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Best of Liz Benston

Gaming Guru

Liz Benston
 

Las Vegans in on Huge Bay Area Casino Deal

18 August 2004

Two people with Las Vegas connections are poised to become part of a management team that is expected to run one of the world's largest casinos in the densely populated San Francisco Bay Area.

Palms resort owner George Maloof and Jerry Turk, former manager of the Fitzgeralds casino in downtown Las Vegas and now the head of the management company for the Pala hotel-casino near San Diego, are part of a limited liability company that is expected to develop and manage a major hotel-casino for the Lytton Band of Pomo Indians in San Pablo, Calif.

San Pablo, in the East Bay, is about 14 miles from Oakland and is less than 20 miles from San Francisco.

The Rumsey Band of Wintun Indians, who own and manage the Cache Creek casino near Sacramento, and the Pala Band of Mission Indians, who own the Pala casino, also will have a stake in the management company.

The casino is controversial because of its size and because it would be considered the first California casino in an urban area. Congress in 2000 authorized the federal government to take an existing card club into trust for the Lytton tribe, creating a mini-reservation on which the resort would be built.

Gov. Arnold Schwarzenegger is expected to sign a compact with the tribe Thursday, paving the way for plans to build a casino resort that would be up to 600,000 square feet and have up to 5,000 slot machines, according to the Los Angeles Times and Sacramento Bee. The property would be multiple stories and built atop the 9.5-acre card room site, the newspapers said.

By contrast, the MGM Grand casino, Las Vegas' largest, has about 2,900 slots.

The governor has so far signed renegotiated contracts with a few tribes that allow unlimited slot machines in exchange for payments to the state.

The management group would receive from about 20 to about 25 percent of the San Pablo casino's net profit over the life of the seven-year contract, according to newspaper reports.

The project would mark the first Indian gaming venture for Maloof, who is known for developing the off-Strip Palms into a successful slot machine haven as well as a sexy hotspot frequented by scantily-clad hipsters. Maloof also ran the Fiesta hotel-casino in North Las Vegas before it was sold to Station Casinos Inc.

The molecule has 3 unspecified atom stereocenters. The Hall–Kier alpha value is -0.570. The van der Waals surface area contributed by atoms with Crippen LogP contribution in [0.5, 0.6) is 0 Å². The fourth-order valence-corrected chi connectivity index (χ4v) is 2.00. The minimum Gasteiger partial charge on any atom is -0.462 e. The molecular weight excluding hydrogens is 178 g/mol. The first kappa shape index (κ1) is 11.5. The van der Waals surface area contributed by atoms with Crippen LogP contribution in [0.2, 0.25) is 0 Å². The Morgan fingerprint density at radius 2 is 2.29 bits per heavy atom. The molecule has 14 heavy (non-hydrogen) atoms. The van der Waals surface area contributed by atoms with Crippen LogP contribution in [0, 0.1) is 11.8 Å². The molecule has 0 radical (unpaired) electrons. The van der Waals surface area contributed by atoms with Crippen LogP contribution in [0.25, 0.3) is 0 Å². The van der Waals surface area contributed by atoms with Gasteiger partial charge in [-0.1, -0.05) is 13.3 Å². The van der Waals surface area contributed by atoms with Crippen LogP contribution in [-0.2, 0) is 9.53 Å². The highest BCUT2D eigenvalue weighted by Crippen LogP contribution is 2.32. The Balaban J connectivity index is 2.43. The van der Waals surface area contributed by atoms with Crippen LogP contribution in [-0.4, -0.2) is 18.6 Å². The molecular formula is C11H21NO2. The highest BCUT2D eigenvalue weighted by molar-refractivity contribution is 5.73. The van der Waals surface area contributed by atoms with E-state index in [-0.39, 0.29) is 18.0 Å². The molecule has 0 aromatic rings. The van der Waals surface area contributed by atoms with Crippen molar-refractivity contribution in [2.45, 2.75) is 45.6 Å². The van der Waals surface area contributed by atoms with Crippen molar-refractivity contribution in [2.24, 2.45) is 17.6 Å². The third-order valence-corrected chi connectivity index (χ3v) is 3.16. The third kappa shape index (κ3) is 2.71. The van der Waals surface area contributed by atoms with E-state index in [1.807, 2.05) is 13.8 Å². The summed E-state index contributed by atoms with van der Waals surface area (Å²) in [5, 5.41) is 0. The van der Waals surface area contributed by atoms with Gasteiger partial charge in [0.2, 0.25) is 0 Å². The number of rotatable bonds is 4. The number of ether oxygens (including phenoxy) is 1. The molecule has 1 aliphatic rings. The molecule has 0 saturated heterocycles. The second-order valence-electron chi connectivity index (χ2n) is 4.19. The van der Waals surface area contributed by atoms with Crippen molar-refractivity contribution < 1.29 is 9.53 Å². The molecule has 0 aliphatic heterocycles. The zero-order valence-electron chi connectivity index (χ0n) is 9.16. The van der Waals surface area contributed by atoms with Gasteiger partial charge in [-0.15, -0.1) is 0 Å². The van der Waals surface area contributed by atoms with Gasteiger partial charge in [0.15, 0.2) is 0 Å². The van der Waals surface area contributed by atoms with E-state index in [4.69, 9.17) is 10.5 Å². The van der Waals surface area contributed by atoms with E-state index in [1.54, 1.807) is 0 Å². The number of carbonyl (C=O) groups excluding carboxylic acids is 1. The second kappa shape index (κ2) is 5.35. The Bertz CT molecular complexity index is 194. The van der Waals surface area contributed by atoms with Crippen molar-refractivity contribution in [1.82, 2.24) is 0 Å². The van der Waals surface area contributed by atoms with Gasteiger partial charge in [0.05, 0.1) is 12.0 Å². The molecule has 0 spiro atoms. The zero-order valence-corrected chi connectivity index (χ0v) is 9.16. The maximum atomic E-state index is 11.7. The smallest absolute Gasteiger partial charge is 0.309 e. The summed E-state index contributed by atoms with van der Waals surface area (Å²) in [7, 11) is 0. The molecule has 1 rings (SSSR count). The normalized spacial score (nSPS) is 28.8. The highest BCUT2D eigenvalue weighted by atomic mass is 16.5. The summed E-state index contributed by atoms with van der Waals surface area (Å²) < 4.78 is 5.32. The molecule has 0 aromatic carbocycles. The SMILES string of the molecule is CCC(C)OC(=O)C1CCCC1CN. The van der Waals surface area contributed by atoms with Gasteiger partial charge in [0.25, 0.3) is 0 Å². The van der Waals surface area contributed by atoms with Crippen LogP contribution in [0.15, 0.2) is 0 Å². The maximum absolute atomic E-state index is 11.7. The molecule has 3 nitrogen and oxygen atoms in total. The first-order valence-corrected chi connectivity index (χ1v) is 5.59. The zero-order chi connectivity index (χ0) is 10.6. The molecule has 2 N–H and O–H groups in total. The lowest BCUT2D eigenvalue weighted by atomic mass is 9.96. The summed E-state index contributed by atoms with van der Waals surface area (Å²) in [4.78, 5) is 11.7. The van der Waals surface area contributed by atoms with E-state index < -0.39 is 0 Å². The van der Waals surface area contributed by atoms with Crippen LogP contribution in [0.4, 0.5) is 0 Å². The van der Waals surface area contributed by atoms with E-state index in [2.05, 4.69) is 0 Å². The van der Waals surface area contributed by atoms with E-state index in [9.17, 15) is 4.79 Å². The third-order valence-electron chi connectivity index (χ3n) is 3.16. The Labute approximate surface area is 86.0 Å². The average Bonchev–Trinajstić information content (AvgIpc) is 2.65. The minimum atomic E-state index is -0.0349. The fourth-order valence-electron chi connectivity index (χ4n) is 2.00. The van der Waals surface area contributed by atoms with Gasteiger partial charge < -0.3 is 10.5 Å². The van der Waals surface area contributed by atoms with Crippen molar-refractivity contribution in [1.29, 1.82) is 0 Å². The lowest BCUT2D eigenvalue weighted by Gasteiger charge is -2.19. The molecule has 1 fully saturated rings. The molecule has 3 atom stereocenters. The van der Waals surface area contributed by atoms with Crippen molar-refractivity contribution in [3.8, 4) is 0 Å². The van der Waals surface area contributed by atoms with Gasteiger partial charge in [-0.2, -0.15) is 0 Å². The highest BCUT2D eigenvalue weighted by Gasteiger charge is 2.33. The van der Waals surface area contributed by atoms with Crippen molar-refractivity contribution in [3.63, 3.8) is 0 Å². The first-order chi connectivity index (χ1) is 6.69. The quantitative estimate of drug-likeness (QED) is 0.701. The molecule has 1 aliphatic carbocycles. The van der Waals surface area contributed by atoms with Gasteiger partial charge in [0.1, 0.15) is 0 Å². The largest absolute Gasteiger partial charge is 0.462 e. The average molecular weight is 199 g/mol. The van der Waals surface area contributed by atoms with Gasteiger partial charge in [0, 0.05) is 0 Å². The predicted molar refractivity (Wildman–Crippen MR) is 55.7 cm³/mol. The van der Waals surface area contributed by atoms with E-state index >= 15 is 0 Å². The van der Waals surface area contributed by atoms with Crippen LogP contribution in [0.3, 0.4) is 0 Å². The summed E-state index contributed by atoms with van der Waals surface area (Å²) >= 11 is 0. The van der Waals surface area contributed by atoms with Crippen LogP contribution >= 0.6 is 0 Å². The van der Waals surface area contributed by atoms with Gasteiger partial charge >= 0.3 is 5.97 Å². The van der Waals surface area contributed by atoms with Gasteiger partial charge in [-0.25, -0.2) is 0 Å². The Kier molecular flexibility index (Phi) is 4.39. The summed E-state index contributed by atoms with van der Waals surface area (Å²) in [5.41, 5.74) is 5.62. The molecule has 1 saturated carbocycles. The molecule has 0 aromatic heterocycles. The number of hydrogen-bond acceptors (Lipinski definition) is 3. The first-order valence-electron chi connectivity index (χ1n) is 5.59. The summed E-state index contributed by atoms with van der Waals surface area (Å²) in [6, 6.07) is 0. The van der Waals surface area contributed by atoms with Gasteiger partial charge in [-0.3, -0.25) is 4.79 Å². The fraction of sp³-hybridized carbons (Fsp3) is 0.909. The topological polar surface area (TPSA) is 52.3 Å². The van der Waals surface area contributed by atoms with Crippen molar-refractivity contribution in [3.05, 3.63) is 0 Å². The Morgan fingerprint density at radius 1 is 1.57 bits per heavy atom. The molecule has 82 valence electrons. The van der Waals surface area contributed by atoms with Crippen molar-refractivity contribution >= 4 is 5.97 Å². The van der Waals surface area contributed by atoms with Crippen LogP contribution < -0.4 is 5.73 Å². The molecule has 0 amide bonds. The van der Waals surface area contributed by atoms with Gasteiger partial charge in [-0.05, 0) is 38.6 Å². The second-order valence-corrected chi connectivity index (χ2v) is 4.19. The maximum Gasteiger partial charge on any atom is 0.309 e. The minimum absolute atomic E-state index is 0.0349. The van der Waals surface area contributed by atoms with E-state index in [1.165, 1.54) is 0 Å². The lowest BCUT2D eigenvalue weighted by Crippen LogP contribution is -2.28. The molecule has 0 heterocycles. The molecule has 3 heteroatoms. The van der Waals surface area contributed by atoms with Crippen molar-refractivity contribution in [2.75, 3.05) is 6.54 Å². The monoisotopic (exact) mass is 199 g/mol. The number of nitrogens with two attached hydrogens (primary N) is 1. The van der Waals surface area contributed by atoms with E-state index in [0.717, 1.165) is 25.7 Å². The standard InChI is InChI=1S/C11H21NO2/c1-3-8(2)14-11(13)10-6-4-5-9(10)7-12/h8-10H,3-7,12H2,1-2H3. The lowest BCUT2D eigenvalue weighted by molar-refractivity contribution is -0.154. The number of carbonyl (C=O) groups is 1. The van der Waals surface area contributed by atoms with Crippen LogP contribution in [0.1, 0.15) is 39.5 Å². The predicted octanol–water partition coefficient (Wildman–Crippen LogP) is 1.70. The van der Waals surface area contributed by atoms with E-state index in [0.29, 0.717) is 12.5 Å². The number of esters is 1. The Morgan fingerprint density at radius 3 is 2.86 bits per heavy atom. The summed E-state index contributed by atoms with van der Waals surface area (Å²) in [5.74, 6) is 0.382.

"Everything we've done has been new and complicated," Maloof said. "The Palms didn't happen overnight and the Fiesta took years" to develop. "It's a business decision, just like anything else."

Maloof said he hasn't been scouting for tribal casino contracts and doesn't expect to aggressively pursue them like Station Casinos, which has contracts pending with multiple tribes in California.

"We're a private company and we don't have the pressures that they would have," Maloof said. "We grow at our own pace. Right now our focus is on this project ... as well as our expansion in Las Vegas."

Maloof's company began construction about a month ago on a second hotel tower at the Palms. The $200 million project is expected to include a recording studio as well as other amenities that are still under development.

The Lytton tribe has been the focus of a major lawsuit that has shaped tribal gaming policy and has also faced critics who fear the casino will spark a trend toward urban casinos outside of historic reservations. Others say the criticism is unfounded in part because the Lytton tribe didn't have a reservation to begin with and because its casino project was authorized by an act of Congress rather than the typical federal application process.

A federal appeals court in California last year upheld a 2002 decision by a federal judge in Sacramento who ruled in favor of the Lytton tribe's casino plans. San Francisco Bay Area card clubs fought the tribe, arguing that California's Proposition 1A -- the historic statewide initiative in 2000 that amended the state constitution to allow tribes to operate casinos on their reservations -- wasn't intended to give tribes the authority to build casinos outside of their reservations and in urban areas.

Similarly, Nevada Sen. Harry Reid tried to block the San Pablo casino with a bill that would have reversed the act of Congress that authorized the project. Reid remains opposed to the Lytton casino because he says it is not on a historic reservation. Reid has said the process by which the tribe obtained the casino opportunity isn't fair to other tribes and runs counter to the spirit of the Indian Gaming Regulatory Act, the 1988 law Reid helped draft that authorized tribes nationwide to develop casinos on their reservations.

When the amendment authorizing the San Pablo casino passed "that was the end of the battle in the Congressional sense," Reid Press Secretary Tessa Hafen said.